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Everything Old Style Is New Again

G. Heilman’s “Old Style Beer” used to be a very popular regional brand since its introduction in 1902. It was first advertised as being “‘fully kraeusened’ and made with pure artesian well water from ‘God’s country,’ meaning western Wisconsin.” That’s because the G. Heilman Brewery was located in La Crosse, Wisconsin.

Today the brewery is known as the City Brewing, having been purchased by new owners after Heilman went out of business in 1999. Stroh’s originally bought the Heilman brands, but when three years later they likewise folded their tent, Pabst Brewing scooped them up. Miller’s been contract brewing Old Style for sale in Great Lakes area since that time, but using the changed brewing process implemented by Stroh’s. Stroh’s stopped kraeusening the beer and Miller’s continued brewing it for Pabst unkraeusened.

Pabst announced last week that they would begin kraeusening it again and marketing it as “authentically kraeusened.” They’re also planning on raising the price and trying to position it as a a more premium brand. That may be a tough sell, as it’s been a bargain brand for a long time. And as for selling it as being kraeusened, that also seems like a concept destined to fall flat with consumers.

Kraeusening, of course, is hardly unique or magical, but a centuries-old German brewing technique. Many breweries still use the process today, including a large number in the U.S. Here’s one explanation of it, from The Brewer’s Handbook by Ted Goldammer:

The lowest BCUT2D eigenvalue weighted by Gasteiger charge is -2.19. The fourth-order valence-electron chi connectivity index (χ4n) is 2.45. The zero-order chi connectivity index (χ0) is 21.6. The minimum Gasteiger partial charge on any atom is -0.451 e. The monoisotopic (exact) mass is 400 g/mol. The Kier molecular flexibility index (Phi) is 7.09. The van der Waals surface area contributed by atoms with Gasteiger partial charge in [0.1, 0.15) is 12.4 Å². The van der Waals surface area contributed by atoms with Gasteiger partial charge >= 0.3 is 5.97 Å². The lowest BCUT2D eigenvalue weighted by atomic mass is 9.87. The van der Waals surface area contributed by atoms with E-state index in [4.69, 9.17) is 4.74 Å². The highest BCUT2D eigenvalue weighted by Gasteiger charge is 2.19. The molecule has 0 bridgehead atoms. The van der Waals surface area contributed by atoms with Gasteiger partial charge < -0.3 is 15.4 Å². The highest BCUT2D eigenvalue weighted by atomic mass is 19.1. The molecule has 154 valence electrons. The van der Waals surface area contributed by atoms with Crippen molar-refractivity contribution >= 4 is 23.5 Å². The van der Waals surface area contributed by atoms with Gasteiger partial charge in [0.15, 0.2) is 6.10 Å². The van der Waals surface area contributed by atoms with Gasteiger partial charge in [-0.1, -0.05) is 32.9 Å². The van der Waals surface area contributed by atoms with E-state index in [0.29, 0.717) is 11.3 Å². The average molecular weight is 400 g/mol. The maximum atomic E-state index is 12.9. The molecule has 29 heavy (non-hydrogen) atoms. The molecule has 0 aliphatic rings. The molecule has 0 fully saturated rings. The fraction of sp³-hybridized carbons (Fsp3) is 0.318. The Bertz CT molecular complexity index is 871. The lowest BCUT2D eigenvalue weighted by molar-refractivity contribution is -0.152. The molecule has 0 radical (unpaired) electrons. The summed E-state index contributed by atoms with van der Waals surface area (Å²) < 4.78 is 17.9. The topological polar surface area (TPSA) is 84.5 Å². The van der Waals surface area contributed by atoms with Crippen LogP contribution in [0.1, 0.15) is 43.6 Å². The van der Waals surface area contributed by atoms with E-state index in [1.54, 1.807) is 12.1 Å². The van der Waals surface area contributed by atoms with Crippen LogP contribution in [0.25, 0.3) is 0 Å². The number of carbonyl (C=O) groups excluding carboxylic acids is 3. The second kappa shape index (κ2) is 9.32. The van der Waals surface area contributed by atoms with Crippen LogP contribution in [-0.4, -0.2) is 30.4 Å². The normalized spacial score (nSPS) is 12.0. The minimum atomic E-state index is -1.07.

“Kraeusen” is the German word used to describe the infusion of a strongly fermenting young beer into a larger volume of beer that has undergone primary fermentation. Traditionally, the wort used for kraeusening is obtained from the high ‘kraeusen’ stage of primary fermentation and added in small portions (5-20% by volume) to the green beer to start a secondary fermentation. MacDonald suggests adding a volume of kraeusen equal to 10 to 12% of the “green” beer, containing approximately 2% (w/w) residual extract with a cell count of between 10 and 15 million (29). Usually, higher gravity beers require a larger proportion of kraeusen. Kraeusen may also be made from wort and a yeast culture, or from a sugar solution together with yeast.

Pabst brand manager Keith Hill is spinning it another way. “That process more thoroughly ferments beer to give it additional flavor, along with a smoother finish.” Pabst is also claiming that this “return to its roots will appeal to 20-somethings who would rather drink ‘a high-quality, local beer’ than a beer ‘from one of the big brewers.'” But the beer, of course, will continue to be contract brewed by MillerCoors so I’m not sure I understand the distinction he’s making or how it will be a marketing advantage for Old Style. I have nothing against contract brewing per se, but I’m not sure I understand how simply changing the brewing process makes it a “local beer?”

This new push follows re-launches of Primo and Schlitz by Pabst, hoping to duplicate their success with Pabst as a retro-hip brand. Will it work? You can’t underestimate the power of advertising to convince people of virtually anything, so perhaps it will. Who knows? Maybe Old Style will end up owing the term “Kraeusening.” Stranger things have happened.


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